Dr. Anat Hershko Klement is the Director of the IVF Unit at Hadassah Hospital’s Mount Scopus campus. A graduate of the Ben Gurion University of the Negev Medical School, Dr. Hershko Klement knew very early on that she wanted to pursue a career in medicine. Starting medical school before her short service in the Israel Defense Forces, she notes that she wanted to be a veterinarian, but it was the field of gynecology that she would become so passionate about. She attended the University of Toronto for a fellowship in reproductive medicine. Dr. Hershko Klement has served as a Senior Lecturer at Sackler Faculty of Medicine at Tel-Aviv University teaching Israeli and New York State medical students, sat on various committees and boards, and currently heads the Israeli Fellowship Educational Program, the Israeli School for Reproductive medicine and the Israeli Association for Reproductive Medicine and Fertility.
Her awards include the "Chassida Foundation" for excellence in Gynecology Residency – given by the Sapir Medical Center Kfar-Saba 44281 in Israel and the best poster award from The Israeli Fertility Association, in Tel Aviv.
Listen to the latest episode of the “Hadassah On Call” podcast and you’d be hard pressed to realize that our guest — Dr. Anat Hershko Klement — gave the interview in between fertility treatments. She was relaxed, thoughtful and took the time to explain the various aspects of her work as the Director of the IVF Unit at Hadassah Hospital’s Mount Scopus campus.
Her patients — both Jewish and Arab — come to her because of medical issues (such as a couple that cannot conceive) or for social issues (women who want to delay motherhood by freezing their eggs). And then, of course, there is the research arm of her work. Her latest is a publication in a scientific journal that had some surprising findings about how miscarriages may actually offer benefits against developing cancer cells later in life.
And given that the last week in April is National Infertility Awareness Week, we figured it would be the perfect time to catch up with Dr. Hershko Klement.
In recent months, she has been tirelessly working to dispel any myths surrounding the COVID-19 vaccine. “People are very bothered by a possible effect of the vaccine over fertility, though there is absolutely no evidence that a vaccine can harm your fertility,” she made clear on this episode of the podcast. She said, ideally, it would be best for women to get the vaccine before becoming pregnant. But that if they were already pregnant, it might be best to wait until after the first trimester. Why? Because there are often complications during those first few months, and she doesn’t want the vaccine to be blamed for them.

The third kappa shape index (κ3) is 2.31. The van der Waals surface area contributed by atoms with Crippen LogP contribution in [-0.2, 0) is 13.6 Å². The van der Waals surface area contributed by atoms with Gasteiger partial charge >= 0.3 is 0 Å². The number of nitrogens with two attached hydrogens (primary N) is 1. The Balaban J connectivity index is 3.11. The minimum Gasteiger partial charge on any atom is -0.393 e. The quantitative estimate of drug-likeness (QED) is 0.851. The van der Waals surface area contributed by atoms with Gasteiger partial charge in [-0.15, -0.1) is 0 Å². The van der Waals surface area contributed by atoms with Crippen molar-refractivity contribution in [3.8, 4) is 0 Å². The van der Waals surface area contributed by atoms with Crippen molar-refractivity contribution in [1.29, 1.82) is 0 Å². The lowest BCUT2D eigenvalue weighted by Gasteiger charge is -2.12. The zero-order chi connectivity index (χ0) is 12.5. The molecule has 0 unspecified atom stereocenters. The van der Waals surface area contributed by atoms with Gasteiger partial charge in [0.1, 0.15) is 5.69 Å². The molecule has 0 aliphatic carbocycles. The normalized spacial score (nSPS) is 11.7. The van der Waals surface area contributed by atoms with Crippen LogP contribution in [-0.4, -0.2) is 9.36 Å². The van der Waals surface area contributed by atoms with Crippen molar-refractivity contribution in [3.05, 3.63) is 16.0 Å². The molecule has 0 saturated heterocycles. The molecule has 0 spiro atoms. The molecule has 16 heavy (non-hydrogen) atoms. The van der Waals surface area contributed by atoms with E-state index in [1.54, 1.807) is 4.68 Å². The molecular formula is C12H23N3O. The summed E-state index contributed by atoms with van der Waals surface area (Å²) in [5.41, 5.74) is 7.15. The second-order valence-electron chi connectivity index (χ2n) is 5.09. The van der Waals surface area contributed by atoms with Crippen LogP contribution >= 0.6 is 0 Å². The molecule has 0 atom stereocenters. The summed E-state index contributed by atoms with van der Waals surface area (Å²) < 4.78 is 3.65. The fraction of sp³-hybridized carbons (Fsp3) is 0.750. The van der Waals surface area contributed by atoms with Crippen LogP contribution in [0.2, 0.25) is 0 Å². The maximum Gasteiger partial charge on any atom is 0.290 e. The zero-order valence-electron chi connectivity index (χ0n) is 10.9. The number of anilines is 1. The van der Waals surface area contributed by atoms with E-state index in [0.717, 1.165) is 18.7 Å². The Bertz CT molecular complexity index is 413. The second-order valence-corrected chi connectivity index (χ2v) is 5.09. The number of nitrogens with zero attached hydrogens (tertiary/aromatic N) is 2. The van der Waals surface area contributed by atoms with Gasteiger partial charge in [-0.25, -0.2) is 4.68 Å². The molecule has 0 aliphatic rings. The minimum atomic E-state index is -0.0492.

At Hadassah Hospital, and in Israel in general, more female cancer patients opt for fertility preservation treatments before beginning chemotherapy compared to other parts of the world. “It's a matter of awareness and of what we call a multidisciplinary attitude,” Dr. Hershko Klement explained. When a patient walks into the cancer clinic, they meet with doctors and nurses from all different disciplines – oncologists, psychologists, embryologists and more — to discuss a well-rounded and comprehensive treatment plan.
She calls the medical advancements happening in her field – including the ability to educate cells to become an egg – as a game-changer. Asked if she foresees a time in the near future if infertility won’t be as big an issue as it is today, she answers with a smile. “Yes, definitely. I think we’ll get there.”
What else you’ll hear in this episode:
- Is there a way that couples can boost their fertility?
- How prevalent is male infertility?
- What is the difference between slow freezing and flash freezing eggs?
- Can having a miscarriage impact future fertility?
- Coronavirus vaccine has no impact on fertility, Israeli study shows
- Hadassah’s “reConceiving Infertility” initiative
- Hadassah Magazine Discussion Group Presents 'Struggling with Infertility'
- Podcast: The Many Paths to Parenthood
- Preserving Fertility after Cancer
- Successful fertility treatments on the rise in Israel
“Hadassah On Call: New Frontiers in Medicine” is a production of Hadassah, The Women's Zionist Organization of America. Hadassah enhances the health of people around the world through medical education, care and research innovations at the Hadassah Medical Organization. For more information on the latest advances in medicine please head over hadassah.org.
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The show is hosted by Benyamin Cohen and edited by Skyler Inman and the team at the Hadassah offices in both New York and Israel.
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This podcast offers a glimpse into the everyday lives of Jews and Arabs in Israel forging meaningful relationships. Presented by Hadassah and hosted by Dina Kraft, "The Branch" shines a light on the stories of people living the example of a shared society. Together. Even though it’s complicated. hadassah.org/thebranch.